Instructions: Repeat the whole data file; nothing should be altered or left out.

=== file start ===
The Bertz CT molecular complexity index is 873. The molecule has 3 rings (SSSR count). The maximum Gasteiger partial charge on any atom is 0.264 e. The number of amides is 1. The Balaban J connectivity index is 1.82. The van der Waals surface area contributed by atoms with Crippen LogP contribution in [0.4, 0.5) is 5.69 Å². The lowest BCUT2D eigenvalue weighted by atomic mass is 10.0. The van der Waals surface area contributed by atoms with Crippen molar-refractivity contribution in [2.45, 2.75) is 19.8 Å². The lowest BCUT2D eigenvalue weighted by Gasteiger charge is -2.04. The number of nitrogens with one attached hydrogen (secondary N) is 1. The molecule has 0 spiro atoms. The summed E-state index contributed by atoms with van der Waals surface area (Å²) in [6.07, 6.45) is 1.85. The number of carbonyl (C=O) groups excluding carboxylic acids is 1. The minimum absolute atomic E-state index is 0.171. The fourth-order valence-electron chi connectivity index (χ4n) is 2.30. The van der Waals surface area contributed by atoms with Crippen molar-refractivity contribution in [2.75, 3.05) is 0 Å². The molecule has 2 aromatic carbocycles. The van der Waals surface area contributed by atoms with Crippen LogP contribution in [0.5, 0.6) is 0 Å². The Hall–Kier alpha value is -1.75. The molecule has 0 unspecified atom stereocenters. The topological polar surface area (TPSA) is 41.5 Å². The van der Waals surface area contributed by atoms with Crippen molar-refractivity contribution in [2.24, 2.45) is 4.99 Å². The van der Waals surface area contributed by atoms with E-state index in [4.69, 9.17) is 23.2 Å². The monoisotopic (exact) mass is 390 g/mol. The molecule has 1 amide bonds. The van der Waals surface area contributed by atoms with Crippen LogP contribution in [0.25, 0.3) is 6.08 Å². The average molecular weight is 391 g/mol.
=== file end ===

The Bertz CT molecular complexity index is 873. The molecule has 3 rings (SSSR count). The maximum Gasteiger partial charge on any atom is 0.264 e. The number of amides is 1. The Balaban J connectivity index is 1.82. The van der Waals surface area contributed by atoms with Crippen LogP contribution in [0.4, 0.5) is 5.69 Å². The lowest BCUT2D eigenvalue weighted by atomic mass is 10.0. The van der Waals surface area contributed by atoms with Crippen molar-refractivity contribution in [2.45, 2.75) is 19.8 Å². The lowest BCUT2D eigenvalue weighted by Gasteiger charge is -2.04. The number of nitrogens with one attached hydrogen (secondary N) is 1. The molecule has 0 spiro atoms. The summed E-state index contributed by atoms with van der Waals surface area (Å²) in [6.07, 6.45) is 1.85. The number of carbonyl (C=O) groups excluding carboxylic acids is 1. The minimum absolute atomic E-state index is 0.171. The fourth-order valence-electron chi connectivity index (χ4n) is 2.30. The van der Waals surface area contributed by atoms with Crippen molar-refractivity contribution in [2.75, 3.05) is 0 Å². The molecule has 2 aromatic carbocycles. The van der Waals surface area contributed by atoms with Crippen LogP contribution in [0.5, 0.6) is 0 Å². The Hall–Kier alpha value is -1.75. The molecule has 0 unspecified atom stereocenters. The topological polar surface area (TPSA) is 41.5 Å². The van der Waals surface area contributed by atoms with Crippen molar-refractivity contribution in [2.24, 2.45) is 4.99 Å². The van der Waals surface area contributed by atoms with E-state index in [4.69, 9.17) is 23.2 Å². The monoisotopic (exact) mass is 390 g/mol. The molecule has 1 amide bonds. The van der Waals surface area contributed by atoms with Crippen LogP contribution in [0.25, 0.3) is 6.08 Å². The average molecular weight is 391 g/mol.